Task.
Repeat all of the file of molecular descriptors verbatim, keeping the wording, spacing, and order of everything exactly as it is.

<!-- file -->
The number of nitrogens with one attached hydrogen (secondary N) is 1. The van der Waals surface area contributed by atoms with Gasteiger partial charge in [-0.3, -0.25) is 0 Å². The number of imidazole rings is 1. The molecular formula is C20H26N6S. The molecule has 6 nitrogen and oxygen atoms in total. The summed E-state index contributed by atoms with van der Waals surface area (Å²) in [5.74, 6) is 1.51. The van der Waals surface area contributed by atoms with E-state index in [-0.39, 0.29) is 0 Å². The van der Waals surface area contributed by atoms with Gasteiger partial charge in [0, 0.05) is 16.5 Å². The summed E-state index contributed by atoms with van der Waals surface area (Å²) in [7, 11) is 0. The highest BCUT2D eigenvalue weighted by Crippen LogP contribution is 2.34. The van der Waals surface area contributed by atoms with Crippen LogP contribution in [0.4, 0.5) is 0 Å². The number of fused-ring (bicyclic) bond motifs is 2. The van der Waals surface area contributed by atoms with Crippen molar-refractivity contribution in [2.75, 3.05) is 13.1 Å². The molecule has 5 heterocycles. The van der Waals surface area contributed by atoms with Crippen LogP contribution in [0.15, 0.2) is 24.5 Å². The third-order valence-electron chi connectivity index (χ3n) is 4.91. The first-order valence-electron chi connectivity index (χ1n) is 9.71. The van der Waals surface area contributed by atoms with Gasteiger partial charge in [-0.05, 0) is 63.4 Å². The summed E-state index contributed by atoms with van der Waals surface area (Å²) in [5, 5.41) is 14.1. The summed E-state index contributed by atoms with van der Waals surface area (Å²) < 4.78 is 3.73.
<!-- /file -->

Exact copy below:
The number of nitrogens with one attached hydrogen (secondary N) is 1. The van der Waals surface area contributed by atoms with Gasteiger partial charge in [-0.3, -0.25) is 0 Å². The number of imidazole rings is 1. The molecular formula is C20H26N6S. The molecule has 6 nitrogen and oxygen atoms in total. The summed E-state index contributed by atoms with van der Waals surface area (Å²) in [5.74, 6) is 1.51. The van der Waals surface area contributed by atoms with E-state index in [-0.39, 0.29) is 0 Å². The van der Waals surface area contributed by atoms with Gasteiger partial charge in [0, 0.05) is 16.5 Å². The summed E-state index contributed by atoms with van der Waals surface area (Å²) in [7, 11) is 0. The highest BCUT2D eigenvalue weighted by Crippen LogP contribution is 2.34. The van der Waals surface area contributed by atoms with Crippen LogP contribution in [0.4, 0.5) is 0 Å². The number of fused-ring (bicyclic) bond motifs is 2. The van der Waals surface area contributed by atoms with Crippen molar-refractivity contribution in [2.75, 3.05) is 13.1 Å². The molecule has 5 heterocycles. The van der Waals surface area contributed by atoms with Crippen LogP contribution in [0.15, 0.2) is 24.5 Å². The third-order valence-electron chi connectivity index (χ3n) is 4.91. The first-order valence-electron chi connectivity index (χ1n) is 9.71. The van der Waals surface area contributed by atoms with Gasteiger partial charge in [-0.05, 0) is 63.4 Å². The summed E-state index contributed by atoms with van der Waals surface area (Å²) in [5, 5.41) is 14.1. The summed E-state index contributed by atoms with van der Waals surface area (Å²) < 4.78 is 3.73.